And then there’s the fact that the movie is, essentially, a Casablanca remake, with Anderson in the Humphrey Bogart role and Morrison playing Ingrid Bergman. Barb Wire even ends at an airport where the former couple says farewell, and Morrison boards a flight out of the war-torn city alongside his new lover. “I thought it was a little corny, the Casablanca thing,” Hogan admits now. “I talked to a couple of director friends of mine and said, ‘Man, this script needs work.’ I think it was David Fincher who told me, ‘Just shoot the script!’”
Hogan was actually the second filmmaker to sit in the Barb Wire director’s chair: his predecessor was dismissed by the producers when they saw the initial footage of the $9 million production. “I took a look of the footage that was already shot, and I wanted to be able to reshoot those scenes, because the look was like a bad B-movie — kind of muddy, and without vitality,” he remembers. “I felt like I was stepping onto the Titanic at first.”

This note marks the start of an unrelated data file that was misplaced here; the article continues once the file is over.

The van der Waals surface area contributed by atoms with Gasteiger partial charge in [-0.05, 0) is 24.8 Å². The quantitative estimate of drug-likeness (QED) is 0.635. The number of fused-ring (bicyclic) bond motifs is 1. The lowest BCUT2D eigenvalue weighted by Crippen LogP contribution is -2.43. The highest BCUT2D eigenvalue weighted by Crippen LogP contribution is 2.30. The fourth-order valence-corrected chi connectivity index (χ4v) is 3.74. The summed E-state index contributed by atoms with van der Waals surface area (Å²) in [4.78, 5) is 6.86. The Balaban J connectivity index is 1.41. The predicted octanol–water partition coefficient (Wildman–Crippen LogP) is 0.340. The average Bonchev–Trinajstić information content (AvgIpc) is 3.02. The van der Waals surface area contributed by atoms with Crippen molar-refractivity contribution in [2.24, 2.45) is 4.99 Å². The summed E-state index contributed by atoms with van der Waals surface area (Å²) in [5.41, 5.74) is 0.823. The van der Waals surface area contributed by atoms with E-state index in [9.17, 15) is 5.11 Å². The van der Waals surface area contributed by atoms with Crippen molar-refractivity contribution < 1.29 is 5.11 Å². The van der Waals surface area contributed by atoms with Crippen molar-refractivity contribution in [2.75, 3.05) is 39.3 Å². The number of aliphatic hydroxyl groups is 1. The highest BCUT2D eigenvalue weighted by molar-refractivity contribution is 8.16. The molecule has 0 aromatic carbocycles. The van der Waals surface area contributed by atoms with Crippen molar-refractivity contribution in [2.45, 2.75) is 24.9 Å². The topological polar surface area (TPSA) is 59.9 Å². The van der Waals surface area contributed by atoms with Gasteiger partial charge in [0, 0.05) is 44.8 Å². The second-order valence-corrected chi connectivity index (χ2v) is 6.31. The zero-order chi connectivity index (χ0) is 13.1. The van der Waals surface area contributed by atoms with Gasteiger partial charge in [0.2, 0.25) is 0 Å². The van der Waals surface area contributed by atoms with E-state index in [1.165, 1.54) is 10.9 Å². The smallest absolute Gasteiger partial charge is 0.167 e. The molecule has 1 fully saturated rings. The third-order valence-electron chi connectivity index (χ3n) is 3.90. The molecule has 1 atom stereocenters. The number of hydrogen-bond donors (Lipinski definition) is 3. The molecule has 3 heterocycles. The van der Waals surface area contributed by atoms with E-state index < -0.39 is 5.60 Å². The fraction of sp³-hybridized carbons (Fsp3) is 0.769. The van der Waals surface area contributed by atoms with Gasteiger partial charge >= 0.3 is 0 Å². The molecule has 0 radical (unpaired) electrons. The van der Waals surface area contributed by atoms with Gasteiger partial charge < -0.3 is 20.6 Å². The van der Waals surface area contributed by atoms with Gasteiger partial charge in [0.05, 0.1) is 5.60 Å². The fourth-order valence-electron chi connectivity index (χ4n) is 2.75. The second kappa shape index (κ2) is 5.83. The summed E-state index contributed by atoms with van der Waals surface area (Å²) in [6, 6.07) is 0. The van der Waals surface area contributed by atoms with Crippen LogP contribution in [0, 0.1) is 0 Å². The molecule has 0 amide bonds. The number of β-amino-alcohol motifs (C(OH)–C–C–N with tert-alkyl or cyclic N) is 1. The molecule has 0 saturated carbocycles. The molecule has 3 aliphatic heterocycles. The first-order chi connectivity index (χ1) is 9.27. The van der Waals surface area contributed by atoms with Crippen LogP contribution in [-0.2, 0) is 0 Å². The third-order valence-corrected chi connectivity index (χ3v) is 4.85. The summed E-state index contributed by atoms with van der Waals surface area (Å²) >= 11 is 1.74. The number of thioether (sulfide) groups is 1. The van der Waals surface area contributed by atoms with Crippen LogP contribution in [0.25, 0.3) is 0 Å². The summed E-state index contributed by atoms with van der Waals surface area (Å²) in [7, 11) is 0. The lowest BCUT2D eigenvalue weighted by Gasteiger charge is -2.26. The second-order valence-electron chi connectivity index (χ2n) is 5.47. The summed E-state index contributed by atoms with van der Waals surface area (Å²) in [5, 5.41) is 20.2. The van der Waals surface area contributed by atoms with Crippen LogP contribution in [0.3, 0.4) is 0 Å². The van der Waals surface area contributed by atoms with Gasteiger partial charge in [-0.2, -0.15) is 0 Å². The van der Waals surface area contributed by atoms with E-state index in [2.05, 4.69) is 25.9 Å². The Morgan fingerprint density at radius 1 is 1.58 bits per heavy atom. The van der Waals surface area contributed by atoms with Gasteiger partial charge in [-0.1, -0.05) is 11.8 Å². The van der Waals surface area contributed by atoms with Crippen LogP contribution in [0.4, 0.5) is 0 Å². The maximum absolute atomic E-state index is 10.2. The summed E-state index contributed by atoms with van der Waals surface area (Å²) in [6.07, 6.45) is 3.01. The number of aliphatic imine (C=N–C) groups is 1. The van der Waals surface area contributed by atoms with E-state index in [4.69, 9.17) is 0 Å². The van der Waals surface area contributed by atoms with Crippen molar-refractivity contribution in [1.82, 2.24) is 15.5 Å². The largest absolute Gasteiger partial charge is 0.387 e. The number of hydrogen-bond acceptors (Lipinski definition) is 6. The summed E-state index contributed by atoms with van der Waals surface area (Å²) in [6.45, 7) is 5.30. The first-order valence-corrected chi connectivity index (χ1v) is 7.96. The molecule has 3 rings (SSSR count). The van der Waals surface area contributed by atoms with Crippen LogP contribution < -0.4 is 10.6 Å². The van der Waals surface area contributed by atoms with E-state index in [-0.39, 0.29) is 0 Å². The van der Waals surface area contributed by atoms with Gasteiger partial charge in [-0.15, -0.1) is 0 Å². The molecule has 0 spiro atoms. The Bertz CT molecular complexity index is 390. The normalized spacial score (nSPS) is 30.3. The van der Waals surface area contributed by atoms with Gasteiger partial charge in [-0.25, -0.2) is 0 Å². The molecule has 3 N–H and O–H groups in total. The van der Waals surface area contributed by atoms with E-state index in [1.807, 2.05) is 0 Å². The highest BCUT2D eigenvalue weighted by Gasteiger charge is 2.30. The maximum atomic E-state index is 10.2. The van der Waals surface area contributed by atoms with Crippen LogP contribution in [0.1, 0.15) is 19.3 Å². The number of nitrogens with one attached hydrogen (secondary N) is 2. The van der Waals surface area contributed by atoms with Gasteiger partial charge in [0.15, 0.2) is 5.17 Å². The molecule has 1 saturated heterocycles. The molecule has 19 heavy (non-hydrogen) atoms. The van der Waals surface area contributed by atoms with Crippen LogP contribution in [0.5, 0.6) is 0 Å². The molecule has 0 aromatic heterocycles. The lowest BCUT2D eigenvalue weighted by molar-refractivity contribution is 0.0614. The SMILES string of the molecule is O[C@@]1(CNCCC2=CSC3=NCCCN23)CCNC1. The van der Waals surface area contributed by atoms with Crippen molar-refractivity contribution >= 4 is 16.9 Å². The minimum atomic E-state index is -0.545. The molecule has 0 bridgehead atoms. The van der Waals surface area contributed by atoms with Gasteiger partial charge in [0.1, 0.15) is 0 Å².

While he was overruled on reshoots, he did set about trying to bring a different tone to the movie going forward. “I wanted to make it a little more tongue-in-cheek, though I don’t think I achieved that. That’s something I’ve always regretted: I wanted to set it on its ear a bit more and make it a little more fun, but I didn’t get as far as I wanted to get.” Anderson was responsive to his change in direction, but Hogan says that other cast members resisted camping it up. “Xander Berkeley got it completely, but he was one of the few that did. I had to tell them, ‘Look, we’re not doing Shakespeare.’ They would not budge as far as their performance, and you could only do so many takes on a budget like that.”